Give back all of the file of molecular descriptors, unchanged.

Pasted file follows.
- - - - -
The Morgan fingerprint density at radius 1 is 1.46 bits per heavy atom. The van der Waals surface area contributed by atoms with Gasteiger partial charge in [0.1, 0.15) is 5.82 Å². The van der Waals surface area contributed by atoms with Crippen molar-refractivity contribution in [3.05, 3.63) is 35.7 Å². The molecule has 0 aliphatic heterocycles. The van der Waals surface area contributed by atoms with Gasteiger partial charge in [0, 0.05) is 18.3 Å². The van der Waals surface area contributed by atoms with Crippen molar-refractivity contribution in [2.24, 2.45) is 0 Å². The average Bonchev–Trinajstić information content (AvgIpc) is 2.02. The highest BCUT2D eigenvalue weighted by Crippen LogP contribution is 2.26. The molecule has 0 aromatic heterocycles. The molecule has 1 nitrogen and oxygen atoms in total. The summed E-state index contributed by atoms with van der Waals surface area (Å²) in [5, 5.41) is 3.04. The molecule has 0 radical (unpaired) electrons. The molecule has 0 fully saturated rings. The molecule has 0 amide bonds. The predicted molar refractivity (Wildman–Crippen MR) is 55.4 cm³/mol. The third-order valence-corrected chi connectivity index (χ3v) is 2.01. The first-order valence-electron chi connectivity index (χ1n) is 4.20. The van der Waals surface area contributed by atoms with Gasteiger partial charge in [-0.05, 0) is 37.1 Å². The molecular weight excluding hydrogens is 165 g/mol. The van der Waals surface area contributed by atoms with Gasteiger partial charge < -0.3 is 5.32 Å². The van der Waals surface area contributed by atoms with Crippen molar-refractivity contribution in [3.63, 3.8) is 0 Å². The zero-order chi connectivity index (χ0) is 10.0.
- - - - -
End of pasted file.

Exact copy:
The Morgan fingerprint density at radius 1 is 1.46 bits per heavy atom. The van der Waals surface area contributed by atoms with Gasteiger partial charge in [0.1, 0.15) is 5.82 Å². The van der Waals surface area contributed by atoms with Crippen molar-refractivity contribution in [3.05, 3.63) is 35.7 Å². The molecule has 0 aliphatic heterocycles. The van der Waals surface area contributed by atoms with Gasteiger partial charge in [0, 0.05) is 18.3 Å². The van der Waals surface area contributed by atoms with Crippen molar-refractivity contribution in [2.24, 2.45) is 0 Å². The average Bonchev–Trinajstić information content (AvgIpc) is 2.02. The highest BCUT2D eigenvalue weighted by Crippen LogP contribution is 2.26. The molecule has 0 aromatic heterocycles. The molecule has 1 nitrogen and oxygen atoms in total. The summed E-state index contributed by atoms with van der Waals surface area (Å²) in [5, 5.41) is 3.04. The molecule has 0 radical (unpaired) electrons. The molecule has 0 fully saturated rings. The molecule has 0 amide bonds. The predicted molar refractivity (Wildman–Crippen MR) is 55.4 cm³/mol. The third-order valence-corrected chi connectivity index (χ3v) is 2.01. The first-order valence-electron chi connectivity index (χ1n) is 4.20. The van der Waals surface area contributed by atoms with Gasteiger partial charge in [-0.05, 0) is 37.1 Å². The molecular weight excluding hydrogens is 165 g/mol. The van der Waals surface area contributed by atoms with Gasteiger partial charge < -0.3 is 5.32 Å². The van der Waals surface area contributed by atoms with Crippen molar-refractivity contribution in [3.63, 3.8) is 0 Å². The zero-order chi connectivity index (χ0) is 10.0.